May 10, 2019

This Week, The U.S. Is The Least Dry It's Been In At Least 20 Years

A well-moisturized United States set a new record in this week's update of the U.S. Drought Monitor (USDM), with more than 90 percent of the country not experiencing any type of drought or "abnormally dry" conditions. This is the greatest expanse of the contiguous United States that's escaped unusual dryness since the USDM began issuing its analyses on January 4, 2000.

This is the fourth week in a row we've set an all-time record for the amount of land that's seen on-par or excessive hydration. The only regions experiencing dry conditions at the moment are a chunk of the southeast, a lingering-but-much-improved drought in the Four Corners region, and the long-term drought in the Pacific Northwest that steadily improved through the winter and early spring months.

Bob Henson of Weather Underground reported this week that the United States just endured its wettest 12-month period on record, with records dating all the way back to 1895. Recently, an assortment of storm systems over the last couple of months provided ample opportunities for rain and snow from the Pacific coast to the Atlantic seaboard. Above-average snowfall in the northern Plains and Upper Midwest set the stage for record river flooding downstream once it started to melt this spring. Ample rainstorms across the West Coast allowed the entire state of California to completely eradicate its drought—and even see many of its reservoirs approach 100 percent capacity.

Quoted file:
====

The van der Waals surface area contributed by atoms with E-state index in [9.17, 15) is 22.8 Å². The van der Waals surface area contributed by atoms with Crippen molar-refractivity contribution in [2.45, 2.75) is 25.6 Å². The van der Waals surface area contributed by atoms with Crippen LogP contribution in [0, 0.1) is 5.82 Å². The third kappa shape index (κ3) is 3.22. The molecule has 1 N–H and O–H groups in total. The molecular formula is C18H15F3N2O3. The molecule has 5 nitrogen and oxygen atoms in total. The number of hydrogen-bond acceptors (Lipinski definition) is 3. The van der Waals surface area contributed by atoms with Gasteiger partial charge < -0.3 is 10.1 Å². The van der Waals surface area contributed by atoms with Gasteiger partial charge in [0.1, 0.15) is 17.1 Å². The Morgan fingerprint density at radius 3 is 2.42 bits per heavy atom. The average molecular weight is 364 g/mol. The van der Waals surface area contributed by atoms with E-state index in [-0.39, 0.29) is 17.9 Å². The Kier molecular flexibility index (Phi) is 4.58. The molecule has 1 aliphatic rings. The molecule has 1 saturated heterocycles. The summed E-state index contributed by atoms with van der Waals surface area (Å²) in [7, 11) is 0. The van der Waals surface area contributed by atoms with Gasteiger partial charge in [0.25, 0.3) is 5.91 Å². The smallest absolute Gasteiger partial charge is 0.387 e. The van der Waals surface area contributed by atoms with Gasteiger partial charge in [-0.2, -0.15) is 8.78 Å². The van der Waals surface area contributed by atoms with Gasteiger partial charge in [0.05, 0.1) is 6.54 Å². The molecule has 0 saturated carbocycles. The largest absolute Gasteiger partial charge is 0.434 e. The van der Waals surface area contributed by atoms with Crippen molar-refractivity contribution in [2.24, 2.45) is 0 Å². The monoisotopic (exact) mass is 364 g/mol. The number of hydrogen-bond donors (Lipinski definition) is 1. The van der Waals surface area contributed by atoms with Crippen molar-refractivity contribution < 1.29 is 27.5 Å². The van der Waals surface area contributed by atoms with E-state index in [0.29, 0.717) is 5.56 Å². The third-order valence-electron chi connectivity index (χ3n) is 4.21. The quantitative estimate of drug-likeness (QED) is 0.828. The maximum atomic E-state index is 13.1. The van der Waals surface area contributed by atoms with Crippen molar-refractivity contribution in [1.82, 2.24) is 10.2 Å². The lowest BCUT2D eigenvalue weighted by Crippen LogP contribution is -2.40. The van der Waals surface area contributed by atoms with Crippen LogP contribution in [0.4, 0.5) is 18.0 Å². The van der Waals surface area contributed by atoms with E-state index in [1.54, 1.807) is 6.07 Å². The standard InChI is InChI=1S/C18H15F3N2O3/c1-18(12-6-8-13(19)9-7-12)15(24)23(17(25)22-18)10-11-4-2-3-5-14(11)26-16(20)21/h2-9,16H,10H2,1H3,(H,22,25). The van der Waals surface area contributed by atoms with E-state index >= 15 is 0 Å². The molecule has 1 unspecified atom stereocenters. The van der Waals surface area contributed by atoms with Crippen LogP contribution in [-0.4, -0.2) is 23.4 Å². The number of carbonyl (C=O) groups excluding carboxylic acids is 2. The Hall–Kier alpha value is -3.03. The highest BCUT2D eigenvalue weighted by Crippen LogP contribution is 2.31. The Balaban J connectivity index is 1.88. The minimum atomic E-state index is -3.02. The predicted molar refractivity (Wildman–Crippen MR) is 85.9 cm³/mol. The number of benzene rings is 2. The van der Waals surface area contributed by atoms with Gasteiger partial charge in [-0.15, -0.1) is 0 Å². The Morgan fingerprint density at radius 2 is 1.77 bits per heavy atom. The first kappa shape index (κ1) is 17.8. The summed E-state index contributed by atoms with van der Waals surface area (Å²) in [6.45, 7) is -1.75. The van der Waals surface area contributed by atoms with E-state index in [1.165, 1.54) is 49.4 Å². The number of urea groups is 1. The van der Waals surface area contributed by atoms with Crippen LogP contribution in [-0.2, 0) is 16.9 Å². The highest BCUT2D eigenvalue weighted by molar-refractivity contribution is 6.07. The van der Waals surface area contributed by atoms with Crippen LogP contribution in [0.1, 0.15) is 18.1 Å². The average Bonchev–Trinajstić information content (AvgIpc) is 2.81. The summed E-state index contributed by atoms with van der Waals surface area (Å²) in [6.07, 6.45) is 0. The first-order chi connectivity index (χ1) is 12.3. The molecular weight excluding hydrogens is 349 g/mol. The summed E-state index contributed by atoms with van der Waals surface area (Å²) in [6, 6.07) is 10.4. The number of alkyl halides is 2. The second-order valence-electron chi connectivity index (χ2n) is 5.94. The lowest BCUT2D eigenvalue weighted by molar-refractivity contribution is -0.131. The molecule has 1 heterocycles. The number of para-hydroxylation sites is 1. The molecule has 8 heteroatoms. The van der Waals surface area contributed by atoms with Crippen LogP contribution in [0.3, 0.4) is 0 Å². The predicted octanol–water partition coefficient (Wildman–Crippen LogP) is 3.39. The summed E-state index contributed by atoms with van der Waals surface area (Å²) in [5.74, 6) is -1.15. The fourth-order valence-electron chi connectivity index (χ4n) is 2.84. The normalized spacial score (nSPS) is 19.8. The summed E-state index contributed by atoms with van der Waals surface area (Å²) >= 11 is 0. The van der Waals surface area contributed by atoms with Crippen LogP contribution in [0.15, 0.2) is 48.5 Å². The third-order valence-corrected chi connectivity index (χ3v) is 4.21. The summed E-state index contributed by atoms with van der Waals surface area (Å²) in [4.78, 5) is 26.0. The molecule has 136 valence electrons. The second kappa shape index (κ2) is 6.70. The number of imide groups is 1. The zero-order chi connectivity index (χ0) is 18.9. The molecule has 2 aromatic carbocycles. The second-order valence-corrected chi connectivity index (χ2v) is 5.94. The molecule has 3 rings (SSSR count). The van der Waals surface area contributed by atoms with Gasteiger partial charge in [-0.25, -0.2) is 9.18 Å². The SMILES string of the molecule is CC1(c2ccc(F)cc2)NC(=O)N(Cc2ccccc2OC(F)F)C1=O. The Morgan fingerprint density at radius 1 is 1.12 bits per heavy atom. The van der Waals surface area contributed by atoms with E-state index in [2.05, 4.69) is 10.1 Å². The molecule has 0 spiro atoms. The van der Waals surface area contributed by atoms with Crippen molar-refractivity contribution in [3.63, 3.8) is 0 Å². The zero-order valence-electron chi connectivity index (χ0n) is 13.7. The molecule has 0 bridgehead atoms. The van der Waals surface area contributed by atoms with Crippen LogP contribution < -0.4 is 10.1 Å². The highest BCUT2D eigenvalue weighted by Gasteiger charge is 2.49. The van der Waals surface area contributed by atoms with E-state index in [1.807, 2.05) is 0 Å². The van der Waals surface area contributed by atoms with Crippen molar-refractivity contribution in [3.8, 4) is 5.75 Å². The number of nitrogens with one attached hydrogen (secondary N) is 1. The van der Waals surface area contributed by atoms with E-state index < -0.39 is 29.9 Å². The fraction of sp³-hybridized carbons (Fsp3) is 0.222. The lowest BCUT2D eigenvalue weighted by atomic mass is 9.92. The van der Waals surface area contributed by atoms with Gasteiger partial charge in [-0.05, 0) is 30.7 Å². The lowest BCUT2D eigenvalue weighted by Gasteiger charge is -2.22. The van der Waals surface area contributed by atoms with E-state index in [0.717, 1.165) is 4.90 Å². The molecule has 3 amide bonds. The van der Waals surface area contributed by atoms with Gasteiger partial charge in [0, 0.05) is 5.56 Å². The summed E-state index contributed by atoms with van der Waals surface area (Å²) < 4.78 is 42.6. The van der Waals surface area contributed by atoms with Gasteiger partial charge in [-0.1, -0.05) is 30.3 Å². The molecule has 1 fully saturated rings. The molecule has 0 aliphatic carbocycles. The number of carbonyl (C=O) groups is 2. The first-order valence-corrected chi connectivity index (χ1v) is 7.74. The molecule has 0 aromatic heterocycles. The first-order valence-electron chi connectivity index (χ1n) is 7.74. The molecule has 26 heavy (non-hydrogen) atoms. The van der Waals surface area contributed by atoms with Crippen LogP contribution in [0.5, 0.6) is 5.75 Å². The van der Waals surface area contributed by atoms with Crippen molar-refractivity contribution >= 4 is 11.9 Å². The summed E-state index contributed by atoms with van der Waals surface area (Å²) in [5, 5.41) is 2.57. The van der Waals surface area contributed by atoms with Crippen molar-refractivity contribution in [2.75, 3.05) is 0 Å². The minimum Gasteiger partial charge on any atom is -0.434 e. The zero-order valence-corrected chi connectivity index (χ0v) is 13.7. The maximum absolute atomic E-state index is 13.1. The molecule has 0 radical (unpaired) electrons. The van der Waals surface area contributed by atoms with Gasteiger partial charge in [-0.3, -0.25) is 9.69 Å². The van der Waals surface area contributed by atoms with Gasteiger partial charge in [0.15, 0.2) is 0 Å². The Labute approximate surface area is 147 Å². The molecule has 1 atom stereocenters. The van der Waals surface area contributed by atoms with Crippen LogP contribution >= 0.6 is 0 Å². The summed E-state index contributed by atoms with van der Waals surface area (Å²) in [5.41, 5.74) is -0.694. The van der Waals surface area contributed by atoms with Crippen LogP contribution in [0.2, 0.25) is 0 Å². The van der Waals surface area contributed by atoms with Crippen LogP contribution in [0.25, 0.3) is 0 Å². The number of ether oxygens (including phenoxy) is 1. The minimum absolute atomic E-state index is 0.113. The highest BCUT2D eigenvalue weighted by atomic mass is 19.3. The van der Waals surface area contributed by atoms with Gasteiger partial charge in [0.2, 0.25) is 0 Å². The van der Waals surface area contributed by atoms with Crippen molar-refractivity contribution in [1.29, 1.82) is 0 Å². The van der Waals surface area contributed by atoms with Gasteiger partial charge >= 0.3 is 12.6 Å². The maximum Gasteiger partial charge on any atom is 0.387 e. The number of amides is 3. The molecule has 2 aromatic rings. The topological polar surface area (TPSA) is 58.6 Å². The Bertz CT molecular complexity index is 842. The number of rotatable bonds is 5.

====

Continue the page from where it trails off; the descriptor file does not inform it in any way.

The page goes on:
Strictly from a drought-is-bad perspective, the May 7 update is probably the best drought monitor we'll see for a long, long time. It took a long time to get here. It wasn't too long ago that it felt like the epic droughts in California, Texas, and the southeast would never end.

We're almost six years removed from the July 17, 2012 update of the USDM, which showed a record high of 80.75 percent of the United States in some form of dryness or drought. The weeks-long heat wave that summer was infamously miserable, the effects of which included the destructive derecho that tore across the Midwest and Mid-Atlantic on June 29, 2012.

The drought monitor is analyzed every Tuesday and the results are released every Thursday morning. Subsequent drought monitor updates likely won't change much from what we're seeing this week. The greatest chance for drought relief exists in parts of the southeast, while warm and dry conditions will likely contribute to a spread of dry/drought conditions in the Pacific Northwest.

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I graduated from the University of South Alabama in 2014 with a degree in political science and a minor in meteorology. I contribute to The Weather Network as a digital writer, and I've written for Forbes, the Washington Post's Capital Weather Gang, Popular Science, Mental Floss, and Gawker's The Vane. My latest book, The Skies Above, is now available. My first book, The Extreme Weather Survival Manual, arrived in October 2015.